Just for the record, there are only 2 "super powers" in this series of 10 that I actually have. And this is one of them, kind of. I mean, I'm still working on it.
Narrowing down what to do for this one was hard. Should I just say, "I PAINT"? I really wanted to do "I PAINT PORTRAITS" because that is one that I really admire.
Eventually I decided to go with "I PAINT WITH OILS," mostly because I think oil painting is awesome. But also I feel like other people have this sort of "super power" attitude about it, like some how its so much harder than acrylics or watercolor or gouache, or digital painting for that matter. I think it just depends who you are. I happen to think oil painting is easier than all of those, but most people seem to disagree with me.
I mean, I take it back. Oil painting is super hard and is a super power.
Seriously. I see people make amazing painterly pictures and I'm amazed and ecstatic and depressed all at once. I mean, I love that these beautiful pictures exist, but I am so not there yet.
Yep. Definitely have some mixed feelings about this super power.
Or copy/paste this: http://society6.com/product/i-paint-with-oils-whats-your-super-power_hoody#7=118&19=144&8=36
This next one might seem a bit strange, but this really is a skill I admire. Its not one I ever plan to develop myself, which makes me appreciate even more that there are people who actually spend the time to get really good at it.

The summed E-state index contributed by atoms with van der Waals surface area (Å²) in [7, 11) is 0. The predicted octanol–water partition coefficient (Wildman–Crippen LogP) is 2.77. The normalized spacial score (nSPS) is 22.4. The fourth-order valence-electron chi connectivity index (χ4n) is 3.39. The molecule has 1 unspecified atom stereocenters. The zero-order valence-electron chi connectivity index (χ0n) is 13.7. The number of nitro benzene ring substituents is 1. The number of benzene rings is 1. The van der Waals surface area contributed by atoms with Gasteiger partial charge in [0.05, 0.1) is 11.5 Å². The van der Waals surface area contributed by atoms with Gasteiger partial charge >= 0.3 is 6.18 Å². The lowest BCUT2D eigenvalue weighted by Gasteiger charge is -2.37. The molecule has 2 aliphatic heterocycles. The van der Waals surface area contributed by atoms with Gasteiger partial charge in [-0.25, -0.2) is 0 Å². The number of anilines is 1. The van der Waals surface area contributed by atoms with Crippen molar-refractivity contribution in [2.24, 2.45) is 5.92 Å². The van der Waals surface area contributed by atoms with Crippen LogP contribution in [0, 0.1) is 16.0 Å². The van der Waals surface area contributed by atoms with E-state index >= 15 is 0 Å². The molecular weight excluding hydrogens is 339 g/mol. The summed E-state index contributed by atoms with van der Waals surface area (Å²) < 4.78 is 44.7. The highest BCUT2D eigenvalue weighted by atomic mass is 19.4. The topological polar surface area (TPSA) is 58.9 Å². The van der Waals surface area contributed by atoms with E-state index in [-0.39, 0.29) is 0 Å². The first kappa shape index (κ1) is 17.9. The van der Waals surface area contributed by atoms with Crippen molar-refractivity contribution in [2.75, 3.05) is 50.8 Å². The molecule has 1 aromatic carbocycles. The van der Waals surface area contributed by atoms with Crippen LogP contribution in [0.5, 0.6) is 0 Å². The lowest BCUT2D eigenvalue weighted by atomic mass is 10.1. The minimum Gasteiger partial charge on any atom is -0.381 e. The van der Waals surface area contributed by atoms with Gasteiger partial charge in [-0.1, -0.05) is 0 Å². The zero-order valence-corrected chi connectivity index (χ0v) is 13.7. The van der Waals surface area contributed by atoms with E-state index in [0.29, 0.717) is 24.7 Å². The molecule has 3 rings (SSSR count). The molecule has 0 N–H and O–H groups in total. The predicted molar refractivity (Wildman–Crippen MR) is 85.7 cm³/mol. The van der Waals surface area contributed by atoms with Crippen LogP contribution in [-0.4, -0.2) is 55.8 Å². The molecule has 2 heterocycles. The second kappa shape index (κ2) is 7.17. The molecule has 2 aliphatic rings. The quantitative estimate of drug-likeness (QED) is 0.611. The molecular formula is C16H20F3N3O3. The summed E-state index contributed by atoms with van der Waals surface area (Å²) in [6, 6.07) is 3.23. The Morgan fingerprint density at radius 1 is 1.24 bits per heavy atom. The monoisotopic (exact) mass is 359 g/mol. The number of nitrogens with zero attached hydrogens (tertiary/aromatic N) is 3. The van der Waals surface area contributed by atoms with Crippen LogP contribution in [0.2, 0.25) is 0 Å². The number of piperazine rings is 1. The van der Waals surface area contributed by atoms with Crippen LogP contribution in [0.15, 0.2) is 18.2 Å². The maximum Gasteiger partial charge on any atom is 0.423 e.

The admiration is a recent thing, because for about 20 years I never really had to worry about it much. But then I decided chop off my waist-length hair (after coming home from the Philippines) and a good hair cut became valuable.
Every day you look in the mirror and see yourself. And a good haircut really helps you to feel good about what you see. You especially know what I'm talking about if you've ever had a really bad haircut. Or tried to do it yourself, the results of which I've seen myself. Not naming any names.
I love when I've recently had my hair cut and my whole head feels so light.
And how and it basically does itself. _
And how you run your fingers through it, but come to the end early.
Yep. Hair cutting is pretty awesome.
Or copy/paste this: http://society6.com/product/i-cut-hair-whats-your-super-power_t-shirt#11=49&4=81
I took ballet for a few years. It was fun, sometimes. But mostly it was hard. And I never even made it to the level where we got to use pointe shoes.
Ballerinas are crazy strong and tough. For proof, you can search "ballerina feet" in google images. But not if you're squeamish.
And that is why I think dancing ballet is a super power.
Or copy/paste this link: http://society6.com/product/i-dance-ballet-whats-your-superpower_t-shirt#11=50&4=83
The second in my "Whats your super power?" series is one I've dabbled in, but I haven't dedicated the time to really develop the skill set. Whenever I've attempted something really difficult, I've always had some super skilled/super-powered individual to walk me through the process.
But seriously. Sewing is hard. Especially clothes, that like, fit.
I always end up putting the wrong side up at some point and having to pull out all the stitches. Or the bobbin gets all tangled and you have to take it out and cut out the knots and put it all back in. That is, assuming that you got the machine threaded correctly in the first place.
And then patterns are a whole 'nother headache. There are little triangles and squares and arrows that are supposed to line up with something somewhere, and also presumably make sense. Which they don't, usually. To me anyway. Maybe one day I'll get it all figured out.
Some people can sew. Whats your super power?
Or copy/paste this: http://society6.com/product/i-sew-whats-your-superpower_vneck-tshirt#37=291&39=329